FIG. 3 illustrates a top view of cassette input/output units 11A and 11B in the closed position. As is apparent, units 11A and 11B are essentially mirror images of each other. In FIG. 3, the wafers in wafer cassettes 21A and 21B are oriented horizontally. Cassette input/output unit 11B includes a drawer front 20B, a drawer bottom 22B, and a cassette 21B. Also shown in FIG. 3 is a robot 30 which is positioned pivotally inside photolithography unit 10. Robot 30 includes a robot arm 31 and a double end effector 32, which is capable of simultaneously holding two semiconductor wafers. Robot 30 may be a three-degree-of-freedom robot manufactured by Equipe Technologies of Mountain View, Calif.
As indicated, robot 30 is pivotable about a single vertical axis in unit 10. Thus, for robot arm 31 to gain access to wafers in both of cassettes 21A and 21B, it is necessary to pivot the cassettes about a vertical axis, as indicated by the position of cassette 21B in FIG. 3. To accomplish this, rotation plates 33A and 33B are provided. Rotation plates 33A and 33B are positioned adjacent drawer bottoms 22A and 22B, respectively, and pivot about vertical axes by means of a mechanism which is described below.
FIGS. 4A and 4B are side elevation views of cassette input/output unit 11A shown in the closed and open positions, respectively. The basic structure of unit 11A includes a left side plate 40, a base plate 41, and a top plate 42. These structures are fixed and do not move. Unit 11A is viewed from the left side (the direction indicated by arrows 4AB in FIG. 3), so that side plate 40 is visible. It will be understood that a similar right side plate forms the opposite wall of unit 11A. The operating structure connected to left side plate 40 is mirrored on the right side of unit 11A.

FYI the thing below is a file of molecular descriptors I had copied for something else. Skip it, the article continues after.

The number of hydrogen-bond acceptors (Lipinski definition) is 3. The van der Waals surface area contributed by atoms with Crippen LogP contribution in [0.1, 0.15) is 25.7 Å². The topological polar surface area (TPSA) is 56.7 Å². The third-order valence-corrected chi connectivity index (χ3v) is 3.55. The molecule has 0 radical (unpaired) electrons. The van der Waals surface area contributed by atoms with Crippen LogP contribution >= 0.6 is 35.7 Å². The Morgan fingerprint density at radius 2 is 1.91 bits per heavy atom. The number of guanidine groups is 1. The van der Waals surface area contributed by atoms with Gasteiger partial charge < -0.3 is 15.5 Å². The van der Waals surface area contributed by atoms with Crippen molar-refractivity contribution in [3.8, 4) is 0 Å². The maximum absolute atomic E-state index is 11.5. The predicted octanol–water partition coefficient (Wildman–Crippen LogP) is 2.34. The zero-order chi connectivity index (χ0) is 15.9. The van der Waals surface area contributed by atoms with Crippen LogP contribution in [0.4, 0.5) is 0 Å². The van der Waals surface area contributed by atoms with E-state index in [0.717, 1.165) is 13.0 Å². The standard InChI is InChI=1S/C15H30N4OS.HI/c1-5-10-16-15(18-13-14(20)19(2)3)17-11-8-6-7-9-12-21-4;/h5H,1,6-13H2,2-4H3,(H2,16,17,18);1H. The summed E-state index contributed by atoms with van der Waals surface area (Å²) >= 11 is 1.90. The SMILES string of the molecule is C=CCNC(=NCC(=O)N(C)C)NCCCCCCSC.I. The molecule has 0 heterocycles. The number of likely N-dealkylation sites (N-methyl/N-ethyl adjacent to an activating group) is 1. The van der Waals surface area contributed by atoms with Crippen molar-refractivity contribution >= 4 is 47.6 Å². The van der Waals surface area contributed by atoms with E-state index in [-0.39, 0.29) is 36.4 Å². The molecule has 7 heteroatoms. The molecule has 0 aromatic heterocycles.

A slide rail 43 is attached to the surface of side plate 40. A slider 44 slides along slide rail 43. Attached to slider 44 is a drive belt 45, which is driven by a motor/encoder 46. Drive belt 45 is wrapped around pulleys 47, 48 and 49, and drives slider 44 along slide rail 43. An end of slider 44 is pivotally attached to a cassette I/O side 50, which is joined to drawer front 20A and drawer bottom 22A. As shown in FIG. 4B, drawer bottom 22A includes an extension 22AX which serves to prevent the operator from reaching into the interior of photolithography unit 11A.
Cassette I/O side 50 is also pivotally attached to a crank 51, the other end of which is pivotally attached to side plate 40. Thus, as is evident from FIGS. 4A and 4B, as motor/encoder 46 drives slider 44 from its rearward position (FIG. 4A) to its forward position (FIG. 4B), drawer front 20A rotates approximately 90° about a horizontal axis until it reaches the position shown in FIG. 4B. It is also apparent from FIGS. 4A and 4B that the unit which includes drawer front 20A, drawer bottom 22A and cassette I/O side 50 undergoes translational movement to the right when it is opened, although this is not critical to the invention.